J. L. McRath completed a photography course at the Boston Center for Adult Education and shares photographs from her 1975 Africa stay. Her goal is to bring audiences common cultural and historical elements of the community, an object, or an event, which are elusive and/or outside their immediate perceptions. As some situations will never manifest again, she captures “critical moments” so others can experience the time/places that she deems worthy of conveying a message.
Jean is a poet and textural abstractionist who builds multimedia and multidimensional wall constructions. Her approach toward art stems from a strong love of the power of abstraction. The fact that a painting can represent nothing in particular and yet works its way into people’s memories and strongest emotions when gazed upon. She believes that people need to get past the storyline to come to a point of true relaxation and peace. In today’s hectic world, she believes that everyone deserves a way to reach a peace within themselves. She creates paintings as positive catalyzers toward that goal. Learn more at www.ParadisArt.com.
Zen has been making art since age 12. He studied and exhibited in Scotland, Italy, France, Belgium and in Boston at the Piano Gallery, and the South End Library. He was a guest artist at USES’ Children’s Art Centre and has shown and given art talks at Susan Bailis, and cafes in the Boston area. While in Boston he began developing his own contemporary painting style. Zen has taught many students and currently loves working with apprentices. He feels a duty to pass on the knowledge he has gained and to give opportunities to those who want to learn. His work is influenced by his stay in the South End and a fresh interest and exploration of geometry.
Melissa is inspired everyday by the community of preschool artists she works with and learns alongside. This piece is a representation of the South End as it becomes more and more of a home to her, and more and more an inspiration. When Melissa walks around, she sees the towering buildings that pierce the sky and confirm her position. Around her are the homes that hold the hearts and culture of the South End, whose windows offer a look into the collective, sometimes ambiguous, always colorful background of the neighborhood.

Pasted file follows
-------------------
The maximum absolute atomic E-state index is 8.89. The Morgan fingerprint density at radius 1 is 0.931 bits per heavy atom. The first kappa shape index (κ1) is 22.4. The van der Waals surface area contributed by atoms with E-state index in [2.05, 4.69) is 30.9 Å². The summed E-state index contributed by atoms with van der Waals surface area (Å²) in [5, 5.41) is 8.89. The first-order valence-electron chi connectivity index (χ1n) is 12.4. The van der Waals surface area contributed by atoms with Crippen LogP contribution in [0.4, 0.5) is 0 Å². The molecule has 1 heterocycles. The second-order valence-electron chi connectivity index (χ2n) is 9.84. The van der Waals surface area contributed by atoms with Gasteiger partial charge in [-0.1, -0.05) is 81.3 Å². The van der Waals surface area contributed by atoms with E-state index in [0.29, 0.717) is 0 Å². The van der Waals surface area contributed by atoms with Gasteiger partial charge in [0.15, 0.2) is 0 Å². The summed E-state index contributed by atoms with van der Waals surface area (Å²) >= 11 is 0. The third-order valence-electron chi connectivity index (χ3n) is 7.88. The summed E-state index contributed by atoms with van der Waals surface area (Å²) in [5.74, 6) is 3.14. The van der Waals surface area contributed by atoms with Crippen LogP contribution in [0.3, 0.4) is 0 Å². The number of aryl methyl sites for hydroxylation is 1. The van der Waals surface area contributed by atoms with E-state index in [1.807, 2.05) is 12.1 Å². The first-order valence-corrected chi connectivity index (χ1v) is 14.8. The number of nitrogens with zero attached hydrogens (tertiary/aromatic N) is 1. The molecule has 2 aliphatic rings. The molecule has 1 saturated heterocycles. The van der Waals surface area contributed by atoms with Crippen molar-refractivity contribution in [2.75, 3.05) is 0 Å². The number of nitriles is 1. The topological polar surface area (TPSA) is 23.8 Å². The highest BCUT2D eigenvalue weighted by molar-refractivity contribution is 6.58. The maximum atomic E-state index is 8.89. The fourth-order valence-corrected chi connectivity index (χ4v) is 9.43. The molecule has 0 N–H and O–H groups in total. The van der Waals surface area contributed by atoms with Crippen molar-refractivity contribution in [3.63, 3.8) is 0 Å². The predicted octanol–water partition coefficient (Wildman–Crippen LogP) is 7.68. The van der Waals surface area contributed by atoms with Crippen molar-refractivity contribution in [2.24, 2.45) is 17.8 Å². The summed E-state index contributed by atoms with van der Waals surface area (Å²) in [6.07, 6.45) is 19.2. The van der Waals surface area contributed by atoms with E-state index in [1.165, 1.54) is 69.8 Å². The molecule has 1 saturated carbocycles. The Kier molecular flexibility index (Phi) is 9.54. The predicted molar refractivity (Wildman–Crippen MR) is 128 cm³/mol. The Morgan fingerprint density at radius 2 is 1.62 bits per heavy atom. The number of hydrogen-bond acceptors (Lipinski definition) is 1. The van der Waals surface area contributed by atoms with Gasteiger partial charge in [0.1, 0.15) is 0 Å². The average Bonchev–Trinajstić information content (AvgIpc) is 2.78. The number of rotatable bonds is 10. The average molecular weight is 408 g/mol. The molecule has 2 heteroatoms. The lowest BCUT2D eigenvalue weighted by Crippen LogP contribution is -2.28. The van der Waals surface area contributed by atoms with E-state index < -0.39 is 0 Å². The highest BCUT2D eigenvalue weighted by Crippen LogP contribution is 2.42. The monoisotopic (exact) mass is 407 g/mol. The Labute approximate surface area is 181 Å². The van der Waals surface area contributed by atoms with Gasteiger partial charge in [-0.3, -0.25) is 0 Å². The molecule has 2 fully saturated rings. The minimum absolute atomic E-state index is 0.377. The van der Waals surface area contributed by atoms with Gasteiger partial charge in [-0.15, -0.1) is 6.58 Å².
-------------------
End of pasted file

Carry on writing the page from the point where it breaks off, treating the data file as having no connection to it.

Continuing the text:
Paula lives in the South End in a pocket of Harrison Avenue wedged between the fire station, police station and BU Medical, where community is found over tapas at Estragon, or growing vegetables alongside neighbors in a community garden. When she walks through the South End, it always feels a little like opening presents. She might find salsa dancers on a summer night, or a tai chi group in early morning. But always, always, Paula finds something beautiful, something that captures her artistic imagination and makes her love calling this place home.
Sara’s recent work forms a collection that suggests, creates, explores, and exploits relationships. Using a variety of media, she prods the motives and feelings that are often unsaid, but can weigh heavily on friendships and romantic relationships. The works call on the viewer to hypothesize about and engage with the subjects. The absence of the implied characters opens the pieces up for a variety of interpretations. With each new viewer, a new relationship is realized, between the viewer and the subjects. The scenes she depicts are intended to have a suggestive quality, hinting at the circumstances from which they arise.
As an artist Theresa-India Young has been blessed with visual sensibility and creativity. She believed art is about patience, discipline, visualization, feeling, and doing. It is interdisciplinary, holistic, spiritual, and creative. Theresa viewed creativity as how we express and share our varied sensibilities, perceptions, and cultural experiences. It is not limited to painting on canvas, making pottery, or the aesthetics of one particular person or culture. Art, like culture is evolving, changing, growing.